By JD CHARLES
For The Logan Banner
MITCHELL HEIGHTS - A long overdue project that will see fire hydrants in communities through Logan County will see the light of day soon, according to Mitchell Heights Mayor James "Cliff" Motes.
Motes said it has been known for years that water pressure in fire hydrants from Mitchell Heights to Henlawson and elsewhere were not quite up to par in terms of power. He spoke with state and county officials this week about the project, which could begin soon now that spring is here.
A few years ago, many people in Mitchell Heights were upset when they saw bags placed over some of the hydrants around the town, Motes said.
"I talked with those guys about it again, and was told that it could be a four- to six-phase project that will be completed as funding is made available," Motes said Monday night at the end of a long council meeting. The overhaul could begin as soon as spring.
"It's important to realize that the hydrants will still work," Motes said. "They just do not meet the stats for gallons per hour requirements."
Councilman Justin Brown noted the old hydrants - and the lines that serve them - are often in "bad shape," and that the hydrant project had been discussed for some time with no solid news until now.
"Every fire station in our surrounding area has pumper trucks, so we are not actually in danger," Brown added.
"When the bags went over the hydrants last year, that really made the phones here ring," Motes said, explaining that currently the hydrants produce about 60 percent of the water per hour that they need to produce. "This would bring them up closer to 100 percent of where they need to be."
"We are not at risk for liability, as we do not own that utility," said town accountant Jeff Valet, who pointed out that the Logan County Public Service District is in charge of the hydrant upgrade project. "Whoever owns the water lines is the responsible entity."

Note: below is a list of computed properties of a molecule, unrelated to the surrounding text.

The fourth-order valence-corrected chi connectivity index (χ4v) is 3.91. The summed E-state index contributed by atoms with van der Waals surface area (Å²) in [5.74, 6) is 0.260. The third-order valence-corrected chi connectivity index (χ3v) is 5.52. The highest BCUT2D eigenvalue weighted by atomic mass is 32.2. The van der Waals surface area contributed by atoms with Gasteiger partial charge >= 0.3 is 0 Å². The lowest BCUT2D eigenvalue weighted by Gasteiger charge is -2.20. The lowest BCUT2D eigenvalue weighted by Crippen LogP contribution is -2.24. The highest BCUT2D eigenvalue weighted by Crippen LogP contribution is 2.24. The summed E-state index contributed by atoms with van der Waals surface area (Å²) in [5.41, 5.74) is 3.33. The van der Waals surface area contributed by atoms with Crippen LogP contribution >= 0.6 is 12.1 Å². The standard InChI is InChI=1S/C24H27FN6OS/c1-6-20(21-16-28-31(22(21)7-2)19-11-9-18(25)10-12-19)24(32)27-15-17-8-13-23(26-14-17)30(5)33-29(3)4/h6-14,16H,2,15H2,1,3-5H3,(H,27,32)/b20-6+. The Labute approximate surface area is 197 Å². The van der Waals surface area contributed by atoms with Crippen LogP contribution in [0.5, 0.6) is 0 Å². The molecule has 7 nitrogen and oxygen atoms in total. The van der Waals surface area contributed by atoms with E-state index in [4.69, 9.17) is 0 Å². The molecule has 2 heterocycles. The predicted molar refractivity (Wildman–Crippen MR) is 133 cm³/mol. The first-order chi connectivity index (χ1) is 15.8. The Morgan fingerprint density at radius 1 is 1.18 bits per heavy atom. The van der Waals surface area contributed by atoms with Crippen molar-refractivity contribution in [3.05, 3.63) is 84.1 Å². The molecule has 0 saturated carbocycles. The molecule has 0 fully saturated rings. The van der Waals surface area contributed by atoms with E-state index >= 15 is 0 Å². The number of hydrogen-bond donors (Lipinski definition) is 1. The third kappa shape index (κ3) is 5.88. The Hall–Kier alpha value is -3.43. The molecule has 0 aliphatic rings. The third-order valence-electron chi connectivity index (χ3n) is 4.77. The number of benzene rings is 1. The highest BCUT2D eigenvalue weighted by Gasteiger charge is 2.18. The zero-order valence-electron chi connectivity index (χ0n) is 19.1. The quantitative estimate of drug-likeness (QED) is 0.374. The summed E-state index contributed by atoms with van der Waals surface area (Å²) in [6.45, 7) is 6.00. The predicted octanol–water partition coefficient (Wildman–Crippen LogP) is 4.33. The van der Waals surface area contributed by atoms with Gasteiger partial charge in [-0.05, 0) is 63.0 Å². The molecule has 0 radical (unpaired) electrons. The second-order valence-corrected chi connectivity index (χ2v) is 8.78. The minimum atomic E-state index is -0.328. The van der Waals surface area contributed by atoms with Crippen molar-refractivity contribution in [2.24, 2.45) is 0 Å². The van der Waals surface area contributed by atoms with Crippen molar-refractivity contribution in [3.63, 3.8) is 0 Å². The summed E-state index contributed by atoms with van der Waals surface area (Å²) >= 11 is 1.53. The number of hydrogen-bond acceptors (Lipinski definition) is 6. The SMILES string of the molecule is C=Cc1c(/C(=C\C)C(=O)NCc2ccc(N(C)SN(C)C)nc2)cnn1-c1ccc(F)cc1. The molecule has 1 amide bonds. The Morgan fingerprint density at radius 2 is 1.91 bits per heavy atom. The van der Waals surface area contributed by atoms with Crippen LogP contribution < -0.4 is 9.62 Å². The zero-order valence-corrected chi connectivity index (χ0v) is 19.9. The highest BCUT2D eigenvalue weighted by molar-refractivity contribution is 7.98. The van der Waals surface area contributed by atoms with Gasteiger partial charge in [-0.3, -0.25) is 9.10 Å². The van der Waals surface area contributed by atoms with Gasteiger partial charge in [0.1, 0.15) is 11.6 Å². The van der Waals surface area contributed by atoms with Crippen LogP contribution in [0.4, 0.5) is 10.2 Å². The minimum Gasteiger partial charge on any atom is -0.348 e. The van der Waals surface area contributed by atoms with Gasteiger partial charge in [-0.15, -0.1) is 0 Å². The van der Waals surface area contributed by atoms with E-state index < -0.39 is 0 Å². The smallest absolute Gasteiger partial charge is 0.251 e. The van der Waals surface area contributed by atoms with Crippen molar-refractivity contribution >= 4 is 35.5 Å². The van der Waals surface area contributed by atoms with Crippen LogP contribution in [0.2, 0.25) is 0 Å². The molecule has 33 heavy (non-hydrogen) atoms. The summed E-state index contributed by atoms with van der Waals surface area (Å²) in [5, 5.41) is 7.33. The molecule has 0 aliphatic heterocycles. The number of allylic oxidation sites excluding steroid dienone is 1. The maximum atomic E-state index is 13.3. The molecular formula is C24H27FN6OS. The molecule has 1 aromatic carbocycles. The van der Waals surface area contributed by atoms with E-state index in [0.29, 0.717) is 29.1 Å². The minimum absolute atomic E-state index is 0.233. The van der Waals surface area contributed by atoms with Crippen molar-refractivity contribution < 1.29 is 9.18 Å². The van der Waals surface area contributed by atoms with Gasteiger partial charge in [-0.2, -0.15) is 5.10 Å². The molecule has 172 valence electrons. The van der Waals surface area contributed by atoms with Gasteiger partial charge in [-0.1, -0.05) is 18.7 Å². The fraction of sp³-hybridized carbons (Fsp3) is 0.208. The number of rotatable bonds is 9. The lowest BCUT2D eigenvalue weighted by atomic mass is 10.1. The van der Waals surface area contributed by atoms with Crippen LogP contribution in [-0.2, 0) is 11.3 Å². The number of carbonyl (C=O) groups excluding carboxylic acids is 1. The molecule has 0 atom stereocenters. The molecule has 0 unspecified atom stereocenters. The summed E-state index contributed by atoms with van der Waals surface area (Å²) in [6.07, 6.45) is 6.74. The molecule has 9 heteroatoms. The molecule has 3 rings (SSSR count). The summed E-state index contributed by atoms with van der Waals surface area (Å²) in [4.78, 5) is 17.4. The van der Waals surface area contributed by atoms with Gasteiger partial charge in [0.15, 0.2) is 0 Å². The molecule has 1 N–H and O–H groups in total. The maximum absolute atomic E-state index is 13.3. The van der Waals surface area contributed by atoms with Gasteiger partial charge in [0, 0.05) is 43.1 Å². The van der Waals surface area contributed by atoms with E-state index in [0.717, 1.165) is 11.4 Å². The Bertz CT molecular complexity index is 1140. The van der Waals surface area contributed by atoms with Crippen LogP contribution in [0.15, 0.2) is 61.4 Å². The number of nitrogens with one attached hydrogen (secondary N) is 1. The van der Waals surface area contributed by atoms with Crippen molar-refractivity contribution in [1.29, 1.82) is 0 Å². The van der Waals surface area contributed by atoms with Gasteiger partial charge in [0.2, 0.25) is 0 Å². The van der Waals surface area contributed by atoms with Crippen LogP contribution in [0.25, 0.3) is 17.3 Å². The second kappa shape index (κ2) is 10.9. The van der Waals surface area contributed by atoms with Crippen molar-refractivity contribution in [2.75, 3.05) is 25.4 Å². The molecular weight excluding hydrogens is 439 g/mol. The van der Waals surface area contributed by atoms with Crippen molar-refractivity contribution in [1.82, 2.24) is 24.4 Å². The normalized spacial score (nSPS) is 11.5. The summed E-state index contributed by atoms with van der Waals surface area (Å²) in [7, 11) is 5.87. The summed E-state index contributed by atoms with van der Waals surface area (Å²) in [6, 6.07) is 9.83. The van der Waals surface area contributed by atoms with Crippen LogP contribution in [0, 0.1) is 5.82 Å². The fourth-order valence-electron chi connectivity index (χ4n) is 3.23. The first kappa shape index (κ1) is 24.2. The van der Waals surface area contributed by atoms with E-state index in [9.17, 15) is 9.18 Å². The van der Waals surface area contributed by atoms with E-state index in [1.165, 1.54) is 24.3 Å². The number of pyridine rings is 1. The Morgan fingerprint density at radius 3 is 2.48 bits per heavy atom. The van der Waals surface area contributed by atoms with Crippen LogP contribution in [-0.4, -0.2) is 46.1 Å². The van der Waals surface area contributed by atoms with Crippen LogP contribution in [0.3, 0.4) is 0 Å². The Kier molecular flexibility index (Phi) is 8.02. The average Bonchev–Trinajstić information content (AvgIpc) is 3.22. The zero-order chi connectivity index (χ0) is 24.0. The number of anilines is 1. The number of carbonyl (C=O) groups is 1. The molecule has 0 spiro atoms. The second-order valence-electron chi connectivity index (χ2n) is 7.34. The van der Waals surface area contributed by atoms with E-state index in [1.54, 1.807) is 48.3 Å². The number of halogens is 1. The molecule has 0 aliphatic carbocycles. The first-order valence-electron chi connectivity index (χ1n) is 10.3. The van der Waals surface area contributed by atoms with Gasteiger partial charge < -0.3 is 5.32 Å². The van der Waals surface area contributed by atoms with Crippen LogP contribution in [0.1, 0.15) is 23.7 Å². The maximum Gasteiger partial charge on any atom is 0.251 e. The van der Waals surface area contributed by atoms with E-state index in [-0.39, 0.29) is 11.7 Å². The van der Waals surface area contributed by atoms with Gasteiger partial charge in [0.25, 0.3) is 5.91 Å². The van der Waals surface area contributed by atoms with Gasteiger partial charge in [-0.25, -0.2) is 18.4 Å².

In other Mitchell Heights news, town clerk Vicky Hale told councilman Justin Brown that the Mitchell Heights Police Department had not received a bid on new radar guns. Motes discussed requirements for calibrating the devices as well as requirements to send them in for routine inspection.
Motes said he attended a meeting earlier in the day at the Logan County Commission, where he and other municipal mayors discussed topics with the commission.
Since last year, Motes has been trying to obtain a surplus police cruiser for Mitchell Heights. He brought the matter up again at the meeting.
"I was told today we should be getting one within the next 90 days," Motes said, adding he would prefer getting an SUV to a sedan, but would be happy with either. "The County Commission does a good job of helping our municipalities," Motes said, saying many of the high ticket jobs that were done in his town in recent years would not have been possible had the County Commission not provided matching funds.
Motes said he also spoke with Logan County Sheriff Sonja Porter.
"She said she will let us know when we can expect it," Motes said of the surplus vehicle, adding that he was told that the Sheriff's Department fleet is on a three-year rotation plan to make sure that the deputies do not get stuck in high-mileage vehicles that are prone to breakdowns.
"This keeps their mileage down. Which means we could get a vehicle that's only got around 100,000 miles on it , or under that amount," Motes said. "I also spoke with some of the other mayors, and I will be honest with you, I was so happy that we are not facing some of the problems and challenges they are facing in their communities. I feel we are lucky that we don't have the problems they do."
Motes noted that some of the neighboring towns are having major problems with collecting funds owed them from residents and businesses that have become headaches as well as old ramshackle buildings that need to be torn down.
Motes said he wanted to know what the town should do with its old grey cruiser if it receives a newer vehicle from the county. Motes said he doubted it would be worth the money it could obtain by selling it.
"I think we should just keep it on for a spare," he said.
The town set its spring and fall yard sales for May 4 and 5 and Oct. 5 and 6.